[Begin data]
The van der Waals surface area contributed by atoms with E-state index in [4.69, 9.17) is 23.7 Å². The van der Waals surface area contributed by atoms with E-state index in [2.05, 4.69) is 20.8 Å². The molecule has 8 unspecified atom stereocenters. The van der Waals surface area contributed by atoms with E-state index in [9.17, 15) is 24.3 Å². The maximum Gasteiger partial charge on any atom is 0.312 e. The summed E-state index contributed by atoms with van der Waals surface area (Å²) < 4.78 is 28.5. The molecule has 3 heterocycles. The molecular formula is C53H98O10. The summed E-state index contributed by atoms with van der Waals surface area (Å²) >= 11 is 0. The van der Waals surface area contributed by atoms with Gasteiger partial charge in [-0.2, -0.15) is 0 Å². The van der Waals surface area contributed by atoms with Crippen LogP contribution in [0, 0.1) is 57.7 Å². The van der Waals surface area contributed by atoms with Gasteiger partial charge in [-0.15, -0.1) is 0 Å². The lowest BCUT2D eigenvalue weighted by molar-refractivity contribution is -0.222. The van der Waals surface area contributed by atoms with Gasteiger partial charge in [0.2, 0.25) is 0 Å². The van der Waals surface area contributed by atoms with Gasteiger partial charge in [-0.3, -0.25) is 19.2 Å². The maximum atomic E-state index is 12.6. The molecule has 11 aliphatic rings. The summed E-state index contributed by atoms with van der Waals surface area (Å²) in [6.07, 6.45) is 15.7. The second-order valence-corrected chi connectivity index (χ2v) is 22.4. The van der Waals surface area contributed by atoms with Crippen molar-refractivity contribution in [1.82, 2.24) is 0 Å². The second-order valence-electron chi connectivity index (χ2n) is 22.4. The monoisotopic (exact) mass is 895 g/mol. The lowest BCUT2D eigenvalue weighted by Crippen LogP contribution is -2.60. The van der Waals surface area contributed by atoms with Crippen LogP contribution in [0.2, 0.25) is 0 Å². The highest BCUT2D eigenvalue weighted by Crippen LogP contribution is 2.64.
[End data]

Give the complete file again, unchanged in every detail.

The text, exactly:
The van der Waals surface area contributed by atoms with E-state index in [4.69, 9.17) is 23.7 Å². The van der Waals surface area contributed by atoms with E-state index in [2.05, 4.69) is 20.8 Å². The molecule has 8 unspecified atom stereocenters. The van der Waals surface area contributed by atoms with E-state index in [9.17, 15) is 24.3 Å². The maximum Gasteiger partial charge on any atom is 0.312 e. The summed E-state index contributed by atoms with van der Waals surface area (Å²) < 4.78 is 28.5. The molecule has 3 heterocycles. The molecular formula is C53H98O10. The summed E-state index contributed by atoms with van der Waals surface area (Å²) >= 11 is 0. The van der Waals surface area contributed by atoms with Gasteiger partial charge in [-0.2, -0.15) is 0 Å². The van der Waals surface area contributed by atoms with Crippen LogP contribution in [0, 0.1) is 57.7 Å². The van der Waals surface area contributed by atoms with Gasteiger partial charge in [-0.15, -0.1) is 0 Å². The lowest BCUT2D eigenvalue weighted by molar-refractivity contribution is -0.222. The van der Waals surface area contributed by atoms with Gasteiger partial charge in [0.2, 0.25) is 0 Å². The van der Waals surface area contributed by atoms with Gasteiger partial charge in [-0.3, -0.25) is 19.2 Å². The maximum atomic E-state index is 12.6. The molecule has 11 aliphatic rings. The summed E-state index contributed by atoms with van der Waals surface area (Å²) in [6.07, 6.45) is 15.7. The second-order valence-corrected chi connectivity index (χ2v) is 22.4. The van der Waals surface area contributed by atoms with Crippen molar-refractivity contribution in [1.82, 2.24) is 0 Å². The second-order valence-electron chi connectivity index (χ2n) is 22.4. The monoisotopic (exact) mass is 895 g/mol. The lowest BCUT2D eigenvalue weighted by Crippen LogP contribution is -2.60. The van der Waals surface area contributed by atoms with Crippen LogP contribution in [0.2, 0.25) is 0 Å². The highest BCUT2D eigenvalue weighted by Crippen LogP contribution is 2.64.